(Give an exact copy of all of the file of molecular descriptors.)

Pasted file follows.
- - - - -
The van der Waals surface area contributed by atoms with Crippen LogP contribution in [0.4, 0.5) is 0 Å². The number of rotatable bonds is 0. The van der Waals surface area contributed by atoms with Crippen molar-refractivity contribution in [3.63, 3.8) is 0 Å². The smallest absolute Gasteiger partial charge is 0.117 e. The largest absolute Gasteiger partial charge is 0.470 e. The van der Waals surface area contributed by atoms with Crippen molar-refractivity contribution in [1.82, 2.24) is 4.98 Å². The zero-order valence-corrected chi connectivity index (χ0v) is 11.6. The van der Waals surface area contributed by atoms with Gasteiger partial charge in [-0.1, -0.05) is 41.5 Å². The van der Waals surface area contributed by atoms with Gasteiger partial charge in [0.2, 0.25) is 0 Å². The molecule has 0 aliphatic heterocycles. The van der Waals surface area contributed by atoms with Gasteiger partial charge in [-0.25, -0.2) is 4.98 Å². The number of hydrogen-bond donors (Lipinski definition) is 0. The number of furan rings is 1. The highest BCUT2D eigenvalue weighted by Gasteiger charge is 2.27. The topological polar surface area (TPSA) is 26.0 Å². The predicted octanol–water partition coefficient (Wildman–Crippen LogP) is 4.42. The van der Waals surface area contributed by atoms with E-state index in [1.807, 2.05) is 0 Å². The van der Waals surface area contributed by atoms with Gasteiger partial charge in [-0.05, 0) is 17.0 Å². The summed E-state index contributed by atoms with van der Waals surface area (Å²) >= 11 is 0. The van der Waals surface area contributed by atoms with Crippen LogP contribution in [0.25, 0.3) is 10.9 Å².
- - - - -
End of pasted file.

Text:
The van der Waals surface area contributed by atoms with Crippen LogP contribution in [0.4, 0.5) is 0 Å². The number of rotatable bonds is 0. The van der Waals surface area contributed by atoms with Crippen molar-refractivity contribution in [3.63, 3.8) is 0 Å². The smallest absolute Gasteiger partial charge is 0.117 e. The largest absolute Gasteiger partial charge is 0.470 e. The van der Waals surface area contributed by atoms with Crippen molar-refractivity contribution in [1.82, 2.24) is 4.98 Å². The zero-order valence-corrected chi connectivity index (χ0v) is 11.6. The van der Waals surface area contributed by atoms with Gasteiger partial charge in [-0.1, -0.05) is 41.5 Å². The van der Waals surface area contributed by atoms with Gasteiger partial charge in [0.2, 0.25) is 0 Å². The molecule has 0 aliphatic heterocycles. The van der Waals surface area contributed by atoms with Gasteiger partial charge in [-0.25, -0.2) is 4.98 Å². The number of hydrogen-bond donors (Lipinski definition) is 0. The number of furan rings is 1. The highest BCUT2D eigenvalue weighted by Gasteiger charge is 2.27. The topological polar surface area (TPSA) is 26.0 Å². The predicted octanol–water partition coefficient (Wildman–Crippen LogP) is 4.42. The van der Waals surface area contributed by atoms with E-state index in [1.807, 2.05) is 0 Å². The van der Waals surface area contributed by atoms with Gasteiger partial charge in [-0.05, 0) is 17.0 Å². The summed E-state index contributed by atoms with van der Waals surface area (Å²) >= 11 is 0. The van der Waals surface area contributed by atoms with Crippen LogP contribution in [0.25, 0.3) is 10.9 Å².